Thirteen-year old Tai Pham’s warm, close relationship with his grandmother does not include knowing she is Earth’s Green Lantern, one of many interplanetary peacekeepers. He only knows her as his Vietnamese – American community’s strong “heart,” offering support along with sharp words and advice in her family-run store. Not until her sudden illness and death, when Kim Tran’s jade ring “chooses” him as her superhero successor, does Tai learn about the immigrant woman’s secret strengths and adventures. The discovery of a grandparent’s hidden talents and a new connection to old traditions also figured in author Minh Le’s award-winning picture book, Drawn Together (2018, drawn by Dan Santat and reviewed by me here). In that sense Le’s focus on this cross-generations relationship is not a surprise. But the brilliant ways in which the author, illustrator Andie Tong, and colorist Sarah Stern connect this family story to the long comic book history of Green Lantern superheroes, to contemporary tween – age life, Vietnamese culture, and to refugee and immigrant experiences past and present, are purely delightful!
The novel’s two plot elements—a local community trying to save its neighborhood from a greedy housing developer, with that rich investor here also turning out to be an evil “Yellow Lantern” overlord—are (with minor variations) typical comic book or TV stories. But Le’s character development and dialogue add appealing freshness. Tai Pham’s older sisters offer him pop culture advice as well as moral support, while school friends salt their sympathy with snark. Visual elements support these scenes. Tai’s more dramatic college-age sister sports a shock of maroon hair, while a seemingly life-or-death fight between Tai and schoolmate Serena, first shown with close-ups on their angry faces and threats being exchanged, turns out to be a cut-throat ping-pong game! Andie Tong’s fast-paced zooming out and then back into this game, including a few wordless panels, is funny and believable. The pace and “look” of Green Lantern appearances and disappearances on other worlds or in different dimensions is similarly breathless and dazzling.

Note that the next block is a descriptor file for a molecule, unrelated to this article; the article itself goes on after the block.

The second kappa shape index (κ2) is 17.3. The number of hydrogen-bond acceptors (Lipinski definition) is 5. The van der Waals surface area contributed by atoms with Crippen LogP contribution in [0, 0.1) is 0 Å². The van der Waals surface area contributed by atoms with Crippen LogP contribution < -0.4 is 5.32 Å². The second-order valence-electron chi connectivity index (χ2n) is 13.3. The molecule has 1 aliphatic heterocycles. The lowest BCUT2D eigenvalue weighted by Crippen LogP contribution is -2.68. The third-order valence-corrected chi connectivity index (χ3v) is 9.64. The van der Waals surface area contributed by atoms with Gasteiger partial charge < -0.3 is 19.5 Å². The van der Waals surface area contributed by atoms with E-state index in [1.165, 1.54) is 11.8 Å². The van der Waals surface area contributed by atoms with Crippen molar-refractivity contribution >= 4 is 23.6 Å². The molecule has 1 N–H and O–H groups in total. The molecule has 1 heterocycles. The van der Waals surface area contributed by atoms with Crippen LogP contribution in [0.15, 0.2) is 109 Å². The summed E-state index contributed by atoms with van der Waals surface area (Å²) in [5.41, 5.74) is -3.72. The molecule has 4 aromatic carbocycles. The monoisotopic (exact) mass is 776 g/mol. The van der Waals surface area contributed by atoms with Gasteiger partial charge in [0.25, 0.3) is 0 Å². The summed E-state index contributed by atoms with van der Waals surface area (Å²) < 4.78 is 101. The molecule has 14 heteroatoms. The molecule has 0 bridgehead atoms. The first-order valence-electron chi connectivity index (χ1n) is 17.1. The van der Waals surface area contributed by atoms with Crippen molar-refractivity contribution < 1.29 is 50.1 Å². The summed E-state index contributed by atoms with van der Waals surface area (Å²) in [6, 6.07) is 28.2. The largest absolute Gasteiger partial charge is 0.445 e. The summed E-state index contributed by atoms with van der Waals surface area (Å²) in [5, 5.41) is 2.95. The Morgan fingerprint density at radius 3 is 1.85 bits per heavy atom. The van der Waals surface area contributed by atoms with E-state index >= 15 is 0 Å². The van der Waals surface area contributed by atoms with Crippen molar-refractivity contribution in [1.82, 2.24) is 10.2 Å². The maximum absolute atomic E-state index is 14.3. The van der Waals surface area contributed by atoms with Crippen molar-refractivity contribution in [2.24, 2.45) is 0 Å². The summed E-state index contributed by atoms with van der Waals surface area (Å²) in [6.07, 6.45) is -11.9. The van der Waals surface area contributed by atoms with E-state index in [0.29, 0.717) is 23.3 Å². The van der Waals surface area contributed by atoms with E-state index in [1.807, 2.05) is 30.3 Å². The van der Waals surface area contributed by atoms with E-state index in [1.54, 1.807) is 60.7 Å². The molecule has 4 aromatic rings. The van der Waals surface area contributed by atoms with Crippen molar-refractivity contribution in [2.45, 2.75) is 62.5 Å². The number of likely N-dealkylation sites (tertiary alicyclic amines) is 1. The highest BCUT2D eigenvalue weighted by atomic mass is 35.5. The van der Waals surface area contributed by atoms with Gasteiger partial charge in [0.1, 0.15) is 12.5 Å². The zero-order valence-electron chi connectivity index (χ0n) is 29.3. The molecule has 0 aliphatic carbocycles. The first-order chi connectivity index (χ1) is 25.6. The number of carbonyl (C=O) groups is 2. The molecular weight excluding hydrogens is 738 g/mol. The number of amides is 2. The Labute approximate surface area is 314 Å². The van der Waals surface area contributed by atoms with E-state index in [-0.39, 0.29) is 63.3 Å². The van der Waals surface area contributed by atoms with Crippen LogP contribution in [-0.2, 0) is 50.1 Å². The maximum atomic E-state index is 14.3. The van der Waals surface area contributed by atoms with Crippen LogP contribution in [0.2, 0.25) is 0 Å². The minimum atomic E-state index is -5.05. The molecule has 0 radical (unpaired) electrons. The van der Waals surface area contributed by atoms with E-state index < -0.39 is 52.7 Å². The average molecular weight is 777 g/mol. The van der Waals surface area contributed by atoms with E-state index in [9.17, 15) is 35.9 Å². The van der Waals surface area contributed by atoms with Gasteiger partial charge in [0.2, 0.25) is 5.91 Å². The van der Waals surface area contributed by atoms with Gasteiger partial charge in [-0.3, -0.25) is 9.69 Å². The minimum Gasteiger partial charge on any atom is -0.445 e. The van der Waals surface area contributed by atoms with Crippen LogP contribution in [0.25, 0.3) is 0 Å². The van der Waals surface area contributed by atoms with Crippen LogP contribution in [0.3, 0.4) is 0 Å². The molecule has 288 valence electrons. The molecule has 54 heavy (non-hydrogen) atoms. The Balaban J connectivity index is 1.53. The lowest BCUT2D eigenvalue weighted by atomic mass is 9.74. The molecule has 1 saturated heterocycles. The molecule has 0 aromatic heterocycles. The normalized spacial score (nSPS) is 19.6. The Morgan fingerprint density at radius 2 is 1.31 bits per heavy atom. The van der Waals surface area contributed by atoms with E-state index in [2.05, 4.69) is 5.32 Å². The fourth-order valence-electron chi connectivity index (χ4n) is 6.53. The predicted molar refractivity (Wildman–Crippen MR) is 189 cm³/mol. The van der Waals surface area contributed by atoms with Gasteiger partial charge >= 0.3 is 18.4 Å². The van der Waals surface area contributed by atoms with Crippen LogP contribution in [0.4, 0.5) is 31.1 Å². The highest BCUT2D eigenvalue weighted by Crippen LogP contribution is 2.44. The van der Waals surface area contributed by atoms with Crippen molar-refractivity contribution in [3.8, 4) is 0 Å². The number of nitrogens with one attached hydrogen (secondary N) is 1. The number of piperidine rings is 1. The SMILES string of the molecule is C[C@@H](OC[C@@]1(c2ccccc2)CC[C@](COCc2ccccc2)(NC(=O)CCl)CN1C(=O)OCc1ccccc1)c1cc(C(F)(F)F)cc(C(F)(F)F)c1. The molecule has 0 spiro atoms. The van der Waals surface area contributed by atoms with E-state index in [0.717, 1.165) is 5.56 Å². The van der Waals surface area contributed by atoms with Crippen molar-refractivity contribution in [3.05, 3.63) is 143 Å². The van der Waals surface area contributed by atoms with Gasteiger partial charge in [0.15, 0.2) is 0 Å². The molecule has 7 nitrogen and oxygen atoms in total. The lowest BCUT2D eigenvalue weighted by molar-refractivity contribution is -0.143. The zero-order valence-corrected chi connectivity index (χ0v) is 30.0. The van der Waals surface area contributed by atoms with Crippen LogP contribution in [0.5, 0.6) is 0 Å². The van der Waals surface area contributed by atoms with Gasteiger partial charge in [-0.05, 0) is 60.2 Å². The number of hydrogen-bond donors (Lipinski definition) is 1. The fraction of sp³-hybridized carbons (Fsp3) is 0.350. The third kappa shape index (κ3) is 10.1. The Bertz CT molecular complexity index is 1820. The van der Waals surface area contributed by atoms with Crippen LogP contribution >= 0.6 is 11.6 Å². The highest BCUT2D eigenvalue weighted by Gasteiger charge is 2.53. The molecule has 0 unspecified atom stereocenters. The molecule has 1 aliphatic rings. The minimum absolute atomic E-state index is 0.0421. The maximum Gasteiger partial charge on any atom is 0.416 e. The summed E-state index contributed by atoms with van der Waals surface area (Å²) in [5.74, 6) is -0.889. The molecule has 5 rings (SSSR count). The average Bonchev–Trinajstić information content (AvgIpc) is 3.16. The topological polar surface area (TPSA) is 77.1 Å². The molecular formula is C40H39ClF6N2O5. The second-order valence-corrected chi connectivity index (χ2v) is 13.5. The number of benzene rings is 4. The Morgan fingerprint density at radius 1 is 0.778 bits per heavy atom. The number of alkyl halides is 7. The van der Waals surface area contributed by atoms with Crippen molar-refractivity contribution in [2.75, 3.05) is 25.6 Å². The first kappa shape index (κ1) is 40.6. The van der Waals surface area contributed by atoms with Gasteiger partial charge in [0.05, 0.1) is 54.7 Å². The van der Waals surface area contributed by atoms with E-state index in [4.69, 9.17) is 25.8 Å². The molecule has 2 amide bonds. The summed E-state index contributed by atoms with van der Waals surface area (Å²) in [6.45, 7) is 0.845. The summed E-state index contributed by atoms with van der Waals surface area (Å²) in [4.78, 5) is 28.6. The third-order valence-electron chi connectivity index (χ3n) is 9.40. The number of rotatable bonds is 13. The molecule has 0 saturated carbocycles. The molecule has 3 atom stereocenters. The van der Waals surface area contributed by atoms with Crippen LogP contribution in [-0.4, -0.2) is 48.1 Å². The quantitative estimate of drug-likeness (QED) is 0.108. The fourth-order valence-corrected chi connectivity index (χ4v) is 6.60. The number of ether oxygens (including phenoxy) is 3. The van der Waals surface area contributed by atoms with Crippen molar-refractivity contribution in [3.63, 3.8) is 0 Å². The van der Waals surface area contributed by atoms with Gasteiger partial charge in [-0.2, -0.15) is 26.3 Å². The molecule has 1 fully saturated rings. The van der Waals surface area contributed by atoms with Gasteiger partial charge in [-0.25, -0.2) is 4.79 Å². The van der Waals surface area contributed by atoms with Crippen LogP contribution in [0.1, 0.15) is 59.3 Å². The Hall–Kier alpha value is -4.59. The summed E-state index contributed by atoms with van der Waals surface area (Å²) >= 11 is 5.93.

Vietnamese culture in this book is also communicated through a blend of verbal and visual storytelling. The legendary properties of jade, colorful lanterns, long tunics, and connections with spirits of the dead are some of the Vietnamese items and beliefs that smoothly fit into Green Lantern comic book lore. And the way in which the book’s color palette shifts to reds and oranges not only for dreams or nightmares but for the dangers Kim Tran faced years ago as a refugee and, later, as an immigrant are significant in several ways. They are part of the human suffering, often preyed upon by criminals, that fictional Green Lanterns combat. Yet Kim Tran’s flight from Vietnam, and her later struggles, also show the heroism this character displayed in every day life, confronting dangers apart from her duties as a daring Green Lantern. Tai’s grandmother is representative of individuals that Minh Le has described elsewhere as “the actual heroes that walk among us.” The final, wordless two pages of Green Lantern Legacy signal that similar threats still exist today, in the real world.
We see a family at home, its ethnicity suggested by the woman’s hajib, the first page concluding with a panel focused closely on her fearful face. In response to knocking, she has partly opened the apartment’s door. The next page shows gently smiling Tai Pham, his friends Serena and Tommy, and John Stewart (a Green Lantern off-duty and out-of-costume) each carrying bags overflowing with food to welcome these new arrivals. It is their heroism and hope, rather than the hurt these “new to the neighborhood” folks may have encountered, that conclude the novel. We readers young and old need this positive message, to combat the virulent distrust and anger political leaders such as President Trump and other groups continue to spread about people whose looks and heritage differ from theirs. Asian – Americans are in the foreground of this blog post, but so many of us other Americans still make up its kaleidoscopic background.